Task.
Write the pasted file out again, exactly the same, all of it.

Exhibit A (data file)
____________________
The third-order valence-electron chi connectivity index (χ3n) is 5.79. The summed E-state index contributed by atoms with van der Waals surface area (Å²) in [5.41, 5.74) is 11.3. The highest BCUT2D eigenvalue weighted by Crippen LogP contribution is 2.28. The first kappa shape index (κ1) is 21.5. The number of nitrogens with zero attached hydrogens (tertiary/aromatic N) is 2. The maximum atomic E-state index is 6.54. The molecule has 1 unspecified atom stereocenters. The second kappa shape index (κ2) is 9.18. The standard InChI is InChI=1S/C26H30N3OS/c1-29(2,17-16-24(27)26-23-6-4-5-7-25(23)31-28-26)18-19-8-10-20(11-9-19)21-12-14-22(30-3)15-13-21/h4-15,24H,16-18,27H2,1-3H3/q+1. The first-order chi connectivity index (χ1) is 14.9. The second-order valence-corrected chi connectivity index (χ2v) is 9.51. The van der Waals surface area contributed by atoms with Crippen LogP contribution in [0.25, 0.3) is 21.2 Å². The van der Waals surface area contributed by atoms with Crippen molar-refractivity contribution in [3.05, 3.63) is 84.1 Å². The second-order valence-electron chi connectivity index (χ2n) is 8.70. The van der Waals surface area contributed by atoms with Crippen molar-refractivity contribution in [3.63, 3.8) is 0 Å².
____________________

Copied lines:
The third-order valence-electron chi connectivity index (χ3n) is 5.79. The summed E-state index contributed by atoms with van der Waals surface area (Å²) in [5.41, 5.74) is 11.3. The highest BCUT2D eigenvalue weighted by Crippen LogP contribution is 2.28. The first kappa shape index (κ1) is 21.5. The number of nitrogens with zero attached hydrogens (tertiary/aromatic N) is 2. The maximum atomic E-state index is 6.54. The molecule has 1 unspecified atom stereocenters. The second kappa shape index (κ2) is 9.18. The standard InChI is InChI=1S/C26H30N3OS/c1-29(2,17-16-24(27)26-23-6-4-5-7-25(23)31-28-26)18-19-8-10-20(11-9-19)21-12-14-22(30-3)15-13-21/h4-15,24H,16-18,27H2,1-3H3/q+1. The first-order chi connectivity index (χ1) is 14.9. The second-order valence-corrected chi connectivity index (χ2v) is 9.51. The van der Waals surface area contributed by atoms with Crippen LogP contribution in [0.25, 0.3) is 21.2 Å². The van der Waals surface area contributed by atoms with Crippen molar-refractivity contribution in [3.05, 3.63) is 84.1 Å². The second-order valence-electron chi connectivity index (χ2n) is 8.70. The van der Waals surface area contributed by atoms with Crippen molar-refractivity contribution in [3.63, 3.8) is 0 Å².